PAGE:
Case-Based Reasoning VS Reinforcement Learning – Part 1 – Introduction


Introduction to the introduction

Greetings! Today I talk about the AI topic I’ m most concerned about nowadays. It’s RL, CBR, hybrid CBR/RL Techniques and the comparison of CBR and RL techniques. According to my information the Hybridization of CBR with RL is a relatively modern research topic (since 2005). However, I have never seen any document comparing RL to CBR (I’d love to see one).

I will give a slight introduction today.

Case based reasoning

Case-based reasoning (CBR) a Machine Learning Technique which aims to solve a new problem (case) using a database (case-base) of old problems (cases). So, it depends on past Experience.

CBR Cycle

CBR Cycle

Reinforcement learning

Reinforcement Learning (RL) is a sub-science of Machine Learning. It’s considered a Hybrid of supervised and unsupervised Learning. It simulates the human learning based on trial and error.

RL Cycle

RL Cycle

  • NB: For people unaware of the above two techniques, please read more about them before proceeding.

Can we compare CBR to RL?

What I think is … Yes we can, some people say “RL is a problem but CBR is a solution to a problem so how can you compare them?” I shall answer: “When I mean RL I mean implicitly RL techniques such as TD-Learning and Q-Learning”. CBR solves the learning problem by depending on past experience while RL solves the learning problem depending on trial and error.

How are CBR and RL similar anyway?

  • In CBR we have the Case-Base, In Reinforcement Learning we have the state-action space. Each case consists of the problem and its solution. In RL the action is considered the solution to the current state too.
  • In CBR there could be a value for each case that measures the performance of this case; in RL each state-action pair has its value.
  • In RL rewards from the environment are the way of updating the state-action pairs’ values. In CBR there are no rewards but after applying each case a revision process is performed to the case after testing it to update its performance value.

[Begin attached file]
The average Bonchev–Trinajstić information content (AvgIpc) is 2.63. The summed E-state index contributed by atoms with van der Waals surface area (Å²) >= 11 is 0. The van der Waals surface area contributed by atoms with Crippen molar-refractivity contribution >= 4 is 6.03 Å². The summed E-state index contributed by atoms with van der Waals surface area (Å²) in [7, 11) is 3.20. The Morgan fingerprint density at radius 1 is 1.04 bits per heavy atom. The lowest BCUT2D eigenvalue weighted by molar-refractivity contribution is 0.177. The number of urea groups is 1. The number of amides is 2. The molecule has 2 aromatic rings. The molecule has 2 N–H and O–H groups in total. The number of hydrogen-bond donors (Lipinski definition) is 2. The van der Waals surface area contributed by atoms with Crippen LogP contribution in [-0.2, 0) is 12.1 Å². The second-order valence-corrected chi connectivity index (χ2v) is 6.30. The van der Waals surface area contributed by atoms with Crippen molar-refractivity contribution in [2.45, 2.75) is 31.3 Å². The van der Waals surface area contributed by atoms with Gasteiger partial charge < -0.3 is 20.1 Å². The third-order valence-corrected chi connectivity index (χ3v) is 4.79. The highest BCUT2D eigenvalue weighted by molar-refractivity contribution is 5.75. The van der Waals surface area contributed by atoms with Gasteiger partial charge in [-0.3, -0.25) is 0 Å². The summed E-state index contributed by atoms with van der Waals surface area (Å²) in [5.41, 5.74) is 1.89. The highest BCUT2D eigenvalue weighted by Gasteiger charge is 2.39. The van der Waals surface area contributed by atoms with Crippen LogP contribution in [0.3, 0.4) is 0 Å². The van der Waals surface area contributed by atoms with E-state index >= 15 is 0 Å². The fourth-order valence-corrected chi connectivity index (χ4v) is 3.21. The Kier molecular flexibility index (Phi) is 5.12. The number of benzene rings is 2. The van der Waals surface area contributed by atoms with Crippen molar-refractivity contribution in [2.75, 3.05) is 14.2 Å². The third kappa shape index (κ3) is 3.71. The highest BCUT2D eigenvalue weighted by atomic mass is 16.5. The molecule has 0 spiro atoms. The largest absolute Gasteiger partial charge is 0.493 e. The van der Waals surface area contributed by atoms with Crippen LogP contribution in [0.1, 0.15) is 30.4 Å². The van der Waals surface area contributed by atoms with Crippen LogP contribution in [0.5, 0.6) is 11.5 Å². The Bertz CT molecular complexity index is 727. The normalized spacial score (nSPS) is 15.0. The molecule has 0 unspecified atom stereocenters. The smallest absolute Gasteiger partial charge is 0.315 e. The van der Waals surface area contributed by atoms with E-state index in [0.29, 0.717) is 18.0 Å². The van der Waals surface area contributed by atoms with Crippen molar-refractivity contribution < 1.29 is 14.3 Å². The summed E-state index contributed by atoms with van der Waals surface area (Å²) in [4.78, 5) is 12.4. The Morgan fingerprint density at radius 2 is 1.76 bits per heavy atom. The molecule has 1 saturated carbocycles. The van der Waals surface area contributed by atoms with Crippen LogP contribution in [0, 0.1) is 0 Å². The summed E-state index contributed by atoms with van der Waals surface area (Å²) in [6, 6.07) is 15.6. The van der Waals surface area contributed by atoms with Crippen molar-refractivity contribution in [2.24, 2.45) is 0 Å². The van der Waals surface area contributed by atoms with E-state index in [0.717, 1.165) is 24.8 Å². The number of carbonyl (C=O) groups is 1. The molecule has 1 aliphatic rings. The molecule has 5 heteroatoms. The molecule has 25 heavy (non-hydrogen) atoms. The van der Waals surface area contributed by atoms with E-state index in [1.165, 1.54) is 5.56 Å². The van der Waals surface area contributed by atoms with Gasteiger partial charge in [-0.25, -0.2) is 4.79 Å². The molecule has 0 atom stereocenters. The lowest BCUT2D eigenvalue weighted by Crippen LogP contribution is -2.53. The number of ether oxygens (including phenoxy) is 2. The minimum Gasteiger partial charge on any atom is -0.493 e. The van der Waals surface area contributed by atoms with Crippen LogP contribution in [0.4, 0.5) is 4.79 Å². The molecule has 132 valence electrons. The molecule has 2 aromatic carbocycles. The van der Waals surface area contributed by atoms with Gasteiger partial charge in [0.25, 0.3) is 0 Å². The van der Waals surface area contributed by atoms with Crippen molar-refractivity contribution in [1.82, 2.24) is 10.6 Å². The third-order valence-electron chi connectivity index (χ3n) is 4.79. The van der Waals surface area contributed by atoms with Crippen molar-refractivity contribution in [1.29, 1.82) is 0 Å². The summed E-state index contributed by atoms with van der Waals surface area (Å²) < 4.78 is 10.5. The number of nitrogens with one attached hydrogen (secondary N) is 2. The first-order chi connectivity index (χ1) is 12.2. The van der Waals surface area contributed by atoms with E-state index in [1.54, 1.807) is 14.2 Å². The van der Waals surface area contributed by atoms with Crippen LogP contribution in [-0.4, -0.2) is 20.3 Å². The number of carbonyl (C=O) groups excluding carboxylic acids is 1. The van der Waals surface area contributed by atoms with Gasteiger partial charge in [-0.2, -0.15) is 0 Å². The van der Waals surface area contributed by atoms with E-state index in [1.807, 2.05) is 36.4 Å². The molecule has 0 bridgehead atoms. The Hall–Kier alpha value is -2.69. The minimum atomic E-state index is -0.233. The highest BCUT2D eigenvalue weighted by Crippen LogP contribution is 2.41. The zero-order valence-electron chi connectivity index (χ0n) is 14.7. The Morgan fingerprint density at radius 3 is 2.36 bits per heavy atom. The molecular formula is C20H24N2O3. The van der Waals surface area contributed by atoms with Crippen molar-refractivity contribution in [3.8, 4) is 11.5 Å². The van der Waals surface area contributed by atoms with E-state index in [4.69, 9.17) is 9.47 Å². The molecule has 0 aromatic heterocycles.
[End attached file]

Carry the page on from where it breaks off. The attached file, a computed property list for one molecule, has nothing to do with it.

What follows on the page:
• In CBR retrieving the case is done in RL under the name of “the policy of choosing actions from the action space”
  • In CBR adaptation is performed after retrieving the action, in RL no adaptation is performed because the action-space contains ALL the possible solutions.

And there are more examples to say but those are enough.

So Are CBR and RL techniques the same thing?

Of course not, there are many differences between them. CBR solves the learning problem by depending on past experience while RL solves the learning problem depending on trial and error.

What is the significance of hybrid CBR/RL Techniques?

It’s as if we make the computer learn BOTH by trial and error and past experience. Of-course this often leads to better results. We can say that both complete each other.

How is CBR hybridized with RL and vice versa?

CBR needs RL techniques in the revising phase. Q-learning is used in this paper: “Transfer Learning in Real-Time Strategy Games Using Hybrid CBR/RL -2007″ , and another example is the master “A CBR/RL system for learning micromanagement in real-time strategy games – 2009″

RL needs CBR for function approximation; an example is the paper “CBR for State Value Function Approximation in Reinforcement Learning – 2005″

RL needs CBR for learning continuous action model (also approximation), an example is: “Learning Continuous Action Models in a Real-Time Strategy Environment – 2008″

Heuristically Accelerated RL – One of the Heuristics here is the case-base, an example is “Improving Reinforcement Learning by using Case Based Heuristics – 2009”

Continuous Case Based Reasoning – 1993

Experiments with reinforcement learning in problems with continuous state and action-spaces – 1997

A new heuristic approach for dual control – 1997

So the questions here are …

  • When to use Reinforcement Learning and when to use Case-Based Reasoning?
  • Are there Cases where Applying one of them is completely refused from the technical point of view?